Following Russian President Vladimir Putin's decision to invade Ukraine, the cybersecurity community is banding together to provide any relief it can to the citizens of Ukraine.
Hundreds of executives, cyber influencers, and government officials are offering free tools and assistance to help the Ukrainian government and its people defend against Russian cyberattacks.
Anonymous, the decentralized international activist and hacktivist collective, announced it will be the latest organization to join the efforts in fighting back against Russia. The following Twitter thread was posted yesterday:
of the Anonymous collective, we can in fact report the truths of Anonymous' collective actions against the Russian Federation. We want the Russian people to understand that we know it's hard for them to speak out against their dictator for fear of reprisals. (cont)— Anonymous (@YourAnonNews) February 24, 2022
Put yourselves in the shoes of the Ukrainians being bombed right now. Together we can change the world, we can stand up against anything. It is time for the Russian people to stand together and say "NO" to Vladimir Putin's war.— Anonymous (@YourAnonNews) February 24, 2022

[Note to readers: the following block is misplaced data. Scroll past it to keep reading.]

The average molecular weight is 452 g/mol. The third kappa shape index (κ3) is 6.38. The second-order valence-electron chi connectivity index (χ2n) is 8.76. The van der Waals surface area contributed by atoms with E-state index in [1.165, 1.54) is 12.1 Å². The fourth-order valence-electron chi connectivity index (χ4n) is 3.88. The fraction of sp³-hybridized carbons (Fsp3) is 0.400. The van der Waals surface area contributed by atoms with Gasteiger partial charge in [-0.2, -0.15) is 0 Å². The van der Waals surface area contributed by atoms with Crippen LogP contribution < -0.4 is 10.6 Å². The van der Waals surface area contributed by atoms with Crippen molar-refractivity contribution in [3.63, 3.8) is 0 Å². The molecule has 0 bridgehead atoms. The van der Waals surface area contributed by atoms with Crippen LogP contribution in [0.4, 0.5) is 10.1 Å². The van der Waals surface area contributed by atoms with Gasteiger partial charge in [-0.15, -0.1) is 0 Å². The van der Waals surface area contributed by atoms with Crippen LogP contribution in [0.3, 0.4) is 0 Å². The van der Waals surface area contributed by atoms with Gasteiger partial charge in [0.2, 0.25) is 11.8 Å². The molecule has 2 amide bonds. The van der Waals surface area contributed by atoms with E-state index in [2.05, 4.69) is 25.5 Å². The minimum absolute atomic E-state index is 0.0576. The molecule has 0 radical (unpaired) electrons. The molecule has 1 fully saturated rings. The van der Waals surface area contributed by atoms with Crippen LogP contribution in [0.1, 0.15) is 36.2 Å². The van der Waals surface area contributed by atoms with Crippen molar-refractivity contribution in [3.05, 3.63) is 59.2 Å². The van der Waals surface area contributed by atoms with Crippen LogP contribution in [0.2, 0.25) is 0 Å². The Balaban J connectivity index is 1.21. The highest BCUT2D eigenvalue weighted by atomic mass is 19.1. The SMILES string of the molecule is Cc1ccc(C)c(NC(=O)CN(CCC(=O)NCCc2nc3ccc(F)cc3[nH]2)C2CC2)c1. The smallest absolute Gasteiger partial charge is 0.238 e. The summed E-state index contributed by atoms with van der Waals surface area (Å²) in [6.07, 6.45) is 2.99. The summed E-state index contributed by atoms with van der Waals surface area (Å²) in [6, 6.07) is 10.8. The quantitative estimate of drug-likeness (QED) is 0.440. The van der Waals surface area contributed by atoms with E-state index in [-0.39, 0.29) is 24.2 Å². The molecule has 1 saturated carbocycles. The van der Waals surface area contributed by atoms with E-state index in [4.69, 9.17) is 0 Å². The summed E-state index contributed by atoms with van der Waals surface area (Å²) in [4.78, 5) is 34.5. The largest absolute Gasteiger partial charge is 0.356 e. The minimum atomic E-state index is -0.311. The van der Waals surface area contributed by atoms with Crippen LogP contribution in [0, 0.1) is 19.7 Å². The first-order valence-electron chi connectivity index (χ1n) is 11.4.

We are Anonymous.
We are Legion
Ukraine asks for volunteer hackers
The Ukrainian government is asking for any volunteers from the country's hacker underground to help protect critical infrastructure and conduct cyber spying missions against Russian troops, according to Reuters.
Yegor Aushev, the co-founder of a cybersecurity company in Kyiv, says he wrote a post at the request of a senior Defense Ministry official who contacted him earlier this week:
"Ukrainian cybercommunity! It's time to get involved in the cyber defense of our country," the post read, asking hackers and cybersecurity experts to submit an application via Google docs, listing their specialties, such as malware development, and professional references.
Aushev's firm, Cyber Unit Technologies, is known for working with Ukraine's government on the defense of critical infrastructure.
"Aushev said the volunteers would be divided into defensive and offensive cyber units. The defensive unit would be employed to defend infrastructure such as power plants and water systems. In a 2015 cyberattack, widely attributed to Russia state hackers, 225,000 Ukrainians lost electricity.
The offensive volunteer unit Aushev said he is organizing would help Ukraine's military conduct digital espionage operations against invading Russian forces."
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